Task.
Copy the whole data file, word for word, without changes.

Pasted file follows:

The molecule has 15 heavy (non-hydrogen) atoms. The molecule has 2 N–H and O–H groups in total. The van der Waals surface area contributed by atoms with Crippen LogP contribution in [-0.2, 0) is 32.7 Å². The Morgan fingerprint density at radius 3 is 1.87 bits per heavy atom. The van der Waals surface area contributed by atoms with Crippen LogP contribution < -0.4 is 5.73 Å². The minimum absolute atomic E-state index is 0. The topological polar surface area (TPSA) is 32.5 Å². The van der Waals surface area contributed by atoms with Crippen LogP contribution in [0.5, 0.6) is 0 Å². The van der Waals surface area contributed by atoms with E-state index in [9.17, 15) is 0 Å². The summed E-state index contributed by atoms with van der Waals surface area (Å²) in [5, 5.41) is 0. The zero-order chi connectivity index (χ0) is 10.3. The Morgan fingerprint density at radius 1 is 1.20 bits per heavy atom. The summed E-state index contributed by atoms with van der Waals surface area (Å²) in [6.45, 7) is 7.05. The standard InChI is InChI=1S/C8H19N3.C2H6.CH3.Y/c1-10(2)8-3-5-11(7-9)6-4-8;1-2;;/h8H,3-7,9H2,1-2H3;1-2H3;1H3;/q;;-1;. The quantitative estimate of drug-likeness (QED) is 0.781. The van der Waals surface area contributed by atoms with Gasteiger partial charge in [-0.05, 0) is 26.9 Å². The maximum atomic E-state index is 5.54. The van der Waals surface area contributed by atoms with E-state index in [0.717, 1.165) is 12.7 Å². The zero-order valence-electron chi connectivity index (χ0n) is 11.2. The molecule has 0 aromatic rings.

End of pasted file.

The molecule has 15 heavy (non-hydrogen) atoms. The molecule has 2 N–H and O–H groups in total. The van der Waals surface area contributed by atoms with Crippen LogP contribution in [-0.2, 0) is 32.7 Å². The Morgan fingerprint density at radius 3 is 1.87 bits per heavy atom. The van der Waals surface area contributed by atoms with Crippen LogP contribution < -0.4 is 5.73 Å². The minimum absolute atomic E-state index is 0. The topological polar surface area (TPSA) is 32.5 Å². The van der Waals surface area contributed by atoms with Crippen LogP contribution in [0.5, 0.6) is 0 Å². The van der Waals surface area contributed by atoms with E-state index in [9.17, 15) is 0 Å². The summed E-state index contributed by atoms with van der Waals surface area (Å²) in [5, 5.41) is 0. The zero-order chi connectivity index (χ0) is 10.3. The Morgan fingerprint density at radius 1 is 1.20 bits per heavy atom. The summed E-state index contributed by atoms with van der Waals surface area (Å²) in [6.45, 7) is 7.05. The standard InChI is InChI=1S/C8H19N3.C2H6.CH3.Y/c1-10(2)8-3-5-11(7-9)6-4-8;1-2;;/h8H,3-7,9H2,1-2H3;1-2H3;1H3;/q;;-1;. The quantitative estimate of drug-likeness (QED) is 0.781. The van der Waals surface area contributed by atoms with Gasteiger partial charge in [-0.05, 0) is 26.9 Å². The maximum atomic E-state index is 5.54. The van der Waals surface area contributed by atoms with E-state index in [0.717, 1.165) is 12.7 Å². The zero-order valence-electron chi connectivity index (χ0n) is 11.2. The molecule has 0 aromatic rings.